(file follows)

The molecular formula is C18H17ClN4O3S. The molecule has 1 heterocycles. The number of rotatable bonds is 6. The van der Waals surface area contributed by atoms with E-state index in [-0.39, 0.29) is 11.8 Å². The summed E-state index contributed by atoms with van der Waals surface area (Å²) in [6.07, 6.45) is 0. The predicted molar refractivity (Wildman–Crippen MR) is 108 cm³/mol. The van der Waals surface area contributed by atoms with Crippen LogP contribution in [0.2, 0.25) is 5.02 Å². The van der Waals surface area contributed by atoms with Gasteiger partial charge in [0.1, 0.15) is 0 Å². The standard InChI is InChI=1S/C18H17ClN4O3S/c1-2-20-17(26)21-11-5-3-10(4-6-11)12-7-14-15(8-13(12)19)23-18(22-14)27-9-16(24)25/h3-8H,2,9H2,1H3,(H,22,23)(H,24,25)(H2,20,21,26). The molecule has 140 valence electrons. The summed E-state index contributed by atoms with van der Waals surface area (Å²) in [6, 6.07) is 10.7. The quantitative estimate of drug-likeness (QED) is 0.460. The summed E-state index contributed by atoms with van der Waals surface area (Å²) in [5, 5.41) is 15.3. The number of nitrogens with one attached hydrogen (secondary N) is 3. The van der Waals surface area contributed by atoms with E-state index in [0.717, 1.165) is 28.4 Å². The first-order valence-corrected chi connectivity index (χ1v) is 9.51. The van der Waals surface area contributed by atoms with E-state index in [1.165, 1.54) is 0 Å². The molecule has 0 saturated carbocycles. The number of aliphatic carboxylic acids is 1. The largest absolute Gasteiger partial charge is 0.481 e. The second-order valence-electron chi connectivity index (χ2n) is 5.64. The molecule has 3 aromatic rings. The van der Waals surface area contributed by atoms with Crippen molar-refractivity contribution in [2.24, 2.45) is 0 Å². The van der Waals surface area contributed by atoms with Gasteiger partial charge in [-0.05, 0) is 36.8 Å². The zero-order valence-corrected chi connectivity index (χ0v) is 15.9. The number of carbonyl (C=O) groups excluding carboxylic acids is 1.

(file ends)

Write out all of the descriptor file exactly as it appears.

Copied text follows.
The molecular formula is C18H17ClN4O3S. The molecule has 1 heterocycles. The number of rotatable bonds is 6. The van der Waals surface area contributed by atoms with E-state index in [-0.39, 0.29) is 11.8 Å². The summed E-state index contributed by atoms with van der Waals surface area (Å²) in [6.07, 6.45) is 0. The predicted molar refractivity (Wildman–Crippen MR) is 108 cm³/mol. The van der Waals surface area contributed by atoms with Crippen LogP contribution in [0.2, 0.25) is 5.02 Å². The van der Waals surface area contributed by atoms with Gasteiger partial charge in [0.1, 0.15) is 0 Å². The standard InChI is InChI=1S/C18H17ClN4O3S/c1-2-20-17(26)21-11-5-3-10(4-6-11)12-7-14-15(8-13(12)19)23-18(22-14)27-9-16(24)25/h3-8H,2,9H2,1H3,(H,22,23)(H,24,25)(H2,20,21,26). The molecule has 140 valence electrons. The summed E-state index contributed by atoms with van der Waals surface area (Å²) in [6, 6.07) is 10.7. The quantitative estimate of drug-likeness (QED) is 0.460. The summed E-state index contributed by atoms with van der Waals surface area (Å²) in [5, 5.41) is 15.3. The number of nitrogens with one attached hydrogen (secondary N) is 3. The van der Waals surface area contributed by atoms with E-state index in [0.717, 1.165) is 28.4 Å². The first-order valence-corrected chi connectivity index (χ1v) is 9.51. The van der Waals surface area contributed by atoms with E-state index in [1.165, 1.54) is 0 Å². The molecule has 0 saturated carbocycles. The number of aliphatic carboxylic acids is 1. The largest absolute Gasteiger partial charge is 0.481 e. The second-order valence-electron chi connectivity index (χ2n) is 5.64. The molecule has 3 aromatic rings. The van der Waals surface area contributed by atoms with Crippen molar-refractivity contribution in [2.24, 2.45) is 0 Å². The van der Waals surface area contributed by atoms with Gasteiger partial charge in [-0.05, 0) is 36.8 Å². The zero-order valence-corrected chi connectivity index (χ0v) is 15.9. The number of carbonyl (C=O) groups excluding carboxylic acids is 1.